Everybody seems to have an opinion about how well the 5-year-old Intrust Bank Arena is living up to community expectations for big acts and diversity. And everybody is right – except those who still think Sedgwick County voters went wrong in 2004 in approving the sales tax that paid for the $200 million, 15,000-seat downtown venue.
In just the past week the arena drew 9,520 fans for country star Eric Church, attracted 9,800 for Trans-Siberian Orchestra (back for a fifth year) and sold out for the Wichita State University men’s basketball win over Saint Louis. It was the Shockers’ fifth game at what’s become their second home.
And bookings announced for 2015 have confirmed the arena’s status as a go-to venue for country stars while branching out a bit. It appears that Garth Brooks is coming. So are Jason Aldean (April 9, for a third time) and Miranda Lambert (March 7, for a second time). But so are Bob Seger (Feb. 17) and Fleetwood Mac (March 31). And the Foo Fighters (Sept. 30), including Intrust among only 12 arenas on their 29-city tour next year.
Last month the arena made good on a hope that had been part of its foundation, being chosen for the first and second rounds of the 2018 NCAA men’s basketball tournament. To its further credit, it now hosts not only Wichita Thunder hockey but also Wichita Force indoor football.
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Yet the grumbling continues, understandably. Pop and hip-hop stars are still passing by Wichita in favor of other, bigger cities in the region such as Tulsa, Oklahoma City and Kansas City, Mo., and – even more maddeningly – smaller communities in some cases.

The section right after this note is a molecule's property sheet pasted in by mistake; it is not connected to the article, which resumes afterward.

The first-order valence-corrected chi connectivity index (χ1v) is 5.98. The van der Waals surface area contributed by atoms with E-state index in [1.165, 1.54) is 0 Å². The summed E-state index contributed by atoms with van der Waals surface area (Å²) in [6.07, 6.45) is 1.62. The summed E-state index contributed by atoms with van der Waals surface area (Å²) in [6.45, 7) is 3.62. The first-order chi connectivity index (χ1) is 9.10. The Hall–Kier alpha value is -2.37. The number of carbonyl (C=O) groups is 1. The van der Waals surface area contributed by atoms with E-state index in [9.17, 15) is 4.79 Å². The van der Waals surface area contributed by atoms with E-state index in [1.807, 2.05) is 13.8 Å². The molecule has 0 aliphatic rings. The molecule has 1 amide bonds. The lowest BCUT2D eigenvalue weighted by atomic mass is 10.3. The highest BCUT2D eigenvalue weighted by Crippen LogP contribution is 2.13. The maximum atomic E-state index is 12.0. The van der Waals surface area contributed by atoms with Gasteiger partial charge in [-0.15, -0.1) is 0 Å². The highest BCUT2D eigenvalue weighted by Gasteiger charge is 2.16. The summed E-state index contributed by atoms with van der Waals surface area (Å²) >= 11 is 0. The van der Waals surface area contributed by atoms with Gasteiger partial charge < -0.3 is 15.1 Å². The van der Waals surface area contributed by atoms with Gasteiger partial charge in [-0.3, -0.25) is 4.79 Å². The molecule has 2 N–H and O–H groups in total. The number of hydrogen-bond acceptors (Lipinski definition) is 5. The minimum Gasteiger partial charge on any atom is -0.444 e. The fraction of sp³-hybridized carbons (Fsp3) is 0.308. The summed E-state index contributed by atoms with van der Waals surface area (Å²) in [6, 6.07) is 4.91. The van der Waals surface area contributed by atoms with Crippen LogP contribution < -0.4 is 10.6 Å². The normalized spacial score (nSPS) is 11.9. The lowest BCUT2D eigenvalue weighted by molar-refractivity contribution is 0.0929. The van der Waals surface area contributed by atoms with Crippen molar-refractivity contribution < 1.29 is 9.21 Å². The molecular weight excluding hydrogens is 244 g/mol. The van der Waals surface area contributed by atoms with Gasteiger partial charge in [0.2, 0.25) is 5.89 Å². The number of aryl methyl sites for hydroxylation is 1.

And the explanations offered aren’t very satisfying. Wichita lacks the population, demographics, concert track record, radio stations and music downloads – and Intrust lacks the capacity – to justify bookings by the biggest acts, say county leaders and officials with SMG, the Philadelphia-based management firm that operates the arena. They add that the market hurt its reputation among promoters with underwhelming sales for past shows (John Mayer at Intrust in 2013 and T.I. and Akon at the Kansas Coliseum in 2008, for two).
Such explanations, while surely true, come across as excuses meant to lower expectations not only for the arena but for Wichita – a less-than-productive message for a community with long-standing self-esteem issues and a pressing need to attract and keep young professionals who can help it chart a new economic future.
Still, if Intrust Bank Arena hasn’t brought every desired act to Wichita, it’s shown locals and out-of-towners some really great times while safeguarding taxpayers from box office losses via a novel contractual arrangement. It deserves more credit than it’s been getting on both counts, though that won’t and shouldn’t stop residents from asking for more.
For the editorial board, Rhonda Holman